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  • Peter Miles

Courage and Conviction

Virginia Distillery Company has released their flagship single malt whisky, Courage and Conviction, following up on their ‘sneak peek’ preview release last year, the so-called ‘Prelude’ edition. I reviewed the ‘Prelude’ back in February and commented at the time that I was looking forward to the full version.


Well, I got my hands on a sample bottle of the ‘full’ version so let’s see where we are at. First thing is that I was kind of expecting a longer maturation period but I can see no evidence of that. The description on the sampler bottle seems identical to that on the Prelude. This leads me to think that the Prelude was simply an early ‘soft’ release of the same product into the market.


Incidentally, check out their website for the details of this first ‘full’ version (Dr. George G. Moore batch). Perhaps the most detailed timeline and description of the process and data I have ever seen put up on a distillery website. Bravo.



This is my review of the ’Prelude’ from February…..


Courage and Conviction Prelude American Single Malt Whisky. 46% ABV, NAS.


The Prelude is three years old and is a blend of malt whiskies matured in bourbon, sherry and cuvee barrels. The bottle design tapers outward from the bottom giving it an appearance normally seen in, say, fancy gin bottles. Not sure if this is the right choice for a single malt whisky. ?


Color: 0.4. Jonquiripe Corn.


Nose: Quite light at first, but builds, with fruits being most prominent. These are mostly tropical ‘fruit salad’ aromas. There is a sweet bake aroma as well, perhaps butterscotch cookies. Some balance is offered with a ‘dry white wine’ aroma in the background.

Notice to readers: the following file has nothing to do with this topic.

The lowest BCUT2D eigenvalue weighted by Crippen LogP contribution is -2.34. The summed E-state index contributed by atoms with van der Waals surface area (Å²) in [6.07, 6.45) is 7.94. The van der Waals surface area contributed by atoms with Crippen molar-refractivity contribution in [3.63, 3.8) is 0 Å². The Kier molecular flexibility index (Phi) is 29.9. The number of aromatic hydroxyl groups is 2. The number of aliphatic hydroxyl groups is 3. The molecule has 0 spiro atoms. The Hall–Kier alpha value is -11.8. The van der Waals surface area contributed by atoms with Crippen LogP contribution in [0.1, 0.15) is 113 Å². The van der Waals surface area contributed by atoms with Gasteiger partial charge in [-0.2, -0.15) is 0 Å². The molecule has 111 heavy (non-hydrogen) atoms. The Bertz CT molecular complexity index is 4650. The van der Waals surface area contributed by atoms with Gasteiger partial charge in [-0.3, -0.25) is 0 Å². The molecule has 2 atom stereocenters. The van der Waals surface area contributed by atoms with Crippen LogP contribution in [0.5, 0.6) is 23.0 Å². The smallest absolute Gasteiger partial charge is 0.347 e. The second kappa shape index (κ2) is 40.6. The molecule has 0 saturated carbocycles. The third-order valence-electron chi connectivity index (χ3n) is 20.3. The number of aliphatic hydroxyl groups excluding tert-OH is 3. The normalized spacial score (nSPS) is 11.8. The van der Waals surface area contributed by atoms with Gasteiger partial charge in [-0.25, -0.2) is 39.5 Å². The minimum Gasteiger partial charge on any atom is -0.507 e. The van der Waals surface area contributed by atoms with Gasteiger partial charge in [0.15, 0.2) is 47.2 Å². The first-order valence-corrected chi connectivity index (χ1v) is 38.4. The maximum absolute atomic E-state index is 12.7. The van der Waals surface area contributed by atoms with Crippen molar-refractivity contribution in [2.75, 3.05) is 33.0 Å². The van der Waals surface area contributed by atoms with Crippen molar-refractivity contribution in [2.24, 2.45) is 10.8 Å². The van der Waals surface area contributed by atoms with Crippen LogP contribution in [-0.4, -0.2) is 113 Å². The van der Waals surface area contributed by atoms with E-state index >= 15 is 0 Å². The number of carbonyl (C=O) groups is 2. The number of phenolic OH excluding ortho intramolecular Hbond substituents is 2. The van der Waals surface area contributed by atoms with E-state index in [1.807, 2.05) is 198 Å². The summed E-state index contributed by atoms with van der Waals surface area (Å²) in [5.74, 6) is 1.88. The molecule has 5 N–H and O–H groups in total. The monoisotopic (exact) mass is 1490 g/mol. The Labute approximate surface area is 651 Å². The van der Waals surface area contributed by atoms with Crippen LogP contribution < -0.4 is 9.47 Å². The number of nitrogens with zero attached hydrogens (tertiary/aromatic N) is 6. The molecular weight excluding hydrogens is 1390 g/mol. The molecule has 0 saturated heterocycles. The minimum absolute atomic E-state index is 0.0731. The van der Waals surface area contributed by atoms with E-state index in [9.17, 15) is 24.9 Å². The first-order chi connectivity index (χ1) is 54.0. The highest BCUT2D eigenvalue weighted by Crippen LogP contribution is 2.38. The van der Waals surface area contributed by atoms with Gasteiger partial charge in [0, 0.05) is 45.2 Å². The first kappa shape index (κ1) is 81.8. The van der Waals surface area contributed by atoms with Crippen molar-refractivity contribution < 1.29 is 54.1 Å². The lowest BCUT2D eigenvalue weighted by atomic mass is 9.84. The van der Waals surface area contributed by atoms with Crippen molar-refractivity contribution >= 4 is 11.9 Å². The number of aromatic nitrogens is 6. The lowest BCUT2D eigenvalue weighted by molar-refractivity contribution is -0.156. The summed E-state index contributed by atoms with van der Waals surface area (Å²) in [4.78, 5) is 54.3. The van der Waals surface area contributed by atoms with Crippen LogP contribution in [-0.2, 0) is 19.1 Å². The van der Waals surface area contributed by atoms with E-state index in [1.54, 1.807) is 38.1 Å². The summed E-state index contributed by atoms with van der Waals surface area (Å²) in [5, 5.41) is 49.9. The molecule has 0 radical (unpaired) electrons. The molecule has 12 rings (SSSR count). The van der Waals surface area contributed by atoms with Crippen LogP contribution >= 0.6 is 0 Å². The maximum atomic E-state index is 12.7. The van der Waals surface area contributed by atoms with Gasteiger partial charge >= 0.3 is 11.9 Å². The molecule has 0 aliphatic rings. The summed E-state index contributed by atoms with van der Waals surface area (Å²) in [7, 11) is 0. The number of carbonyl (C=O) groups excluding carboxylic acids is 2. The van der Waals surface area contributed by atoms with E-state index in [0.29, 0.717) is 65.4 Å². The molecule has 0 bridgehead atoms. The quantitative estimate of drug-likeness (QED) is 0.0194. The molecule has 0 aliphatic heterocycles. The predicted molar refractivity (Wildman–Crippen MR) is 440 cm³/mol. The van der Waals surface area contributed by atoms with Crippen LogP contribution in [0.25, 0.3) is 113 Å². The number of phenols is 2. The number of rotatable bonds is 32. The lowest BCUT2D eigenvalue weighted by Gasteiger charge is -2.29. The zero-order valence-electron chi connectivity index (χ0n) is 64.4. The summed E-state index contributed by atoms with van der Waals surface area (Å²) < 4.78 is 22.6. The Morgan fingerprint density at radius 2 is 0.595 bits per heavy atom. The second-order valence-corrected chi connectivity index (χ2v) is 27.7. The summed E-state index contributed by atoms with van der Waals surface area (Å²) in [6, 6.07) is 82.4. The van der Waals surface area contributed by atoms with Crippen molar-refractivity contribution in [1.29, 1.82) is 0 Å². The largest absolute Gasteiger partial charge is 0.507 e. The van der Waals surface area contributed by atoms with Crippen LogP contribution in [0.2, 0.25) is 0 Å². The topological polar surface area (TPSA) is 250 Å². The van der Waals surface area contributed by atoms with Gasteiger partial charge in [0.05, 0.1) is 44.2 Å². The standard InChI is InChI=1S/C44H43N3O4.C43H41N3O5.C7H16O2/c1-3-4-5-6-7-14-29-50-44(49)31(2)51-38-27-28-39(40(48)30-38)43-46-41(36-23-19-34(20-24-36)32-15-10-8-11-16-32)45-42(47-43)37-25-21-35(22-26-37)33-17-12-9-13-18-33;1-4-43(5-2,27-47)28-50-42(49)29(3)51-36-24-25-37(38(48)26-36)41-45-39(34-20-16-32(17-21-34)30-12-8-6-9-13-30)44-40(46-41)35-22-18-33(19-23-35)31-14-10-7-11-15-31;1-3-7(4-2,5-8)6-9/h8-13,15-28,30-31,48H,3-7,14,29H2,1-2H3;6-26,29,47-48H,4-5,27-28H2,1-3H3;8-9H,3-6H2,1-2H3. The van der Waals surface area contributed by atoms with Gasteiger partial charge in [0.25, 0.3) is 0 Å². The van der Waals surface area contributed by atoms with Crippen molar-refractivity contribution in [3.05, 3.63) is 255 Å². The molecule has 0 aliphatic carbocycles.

Taste: Quite viscous for what is said to be a three year old, very smooth with good warmth development. Flavors are consistent with the aroma, mango and melon, and just a little sherry.


Finish: Medium length with no surprises. Lingering fruit sweetness.


Verdict: B+. Very clean, straightforward, and easy going. An afternoon whisky? Expecting some stronger wood influences in the ‘main’ release later this year.


Now, let’s compare the two side by side and see if I can pick up on any significant differences. Well, having done that, the overall assessment for both is still as above. For what they are worth, here are the similarities and differences I experienced.


• The color of the whiskies appears identical.


• On the nose both are reserved, with the Prelude a touch more aromatic and pungent while the full version is a little softer.


• On the palate, the Prelude is light with the fruits upfront, while the full version is a touch sweeter, with the sherry/cuvee influence very slightly more pronounced.


• Finishes are similar, with the lingering salad fruits and steady heat


Bottom line: Differences are subtle and maybe no more than the expected batch to batch variations for the same ‘recipe’. If you do not have a bottle of this whisky, get one.

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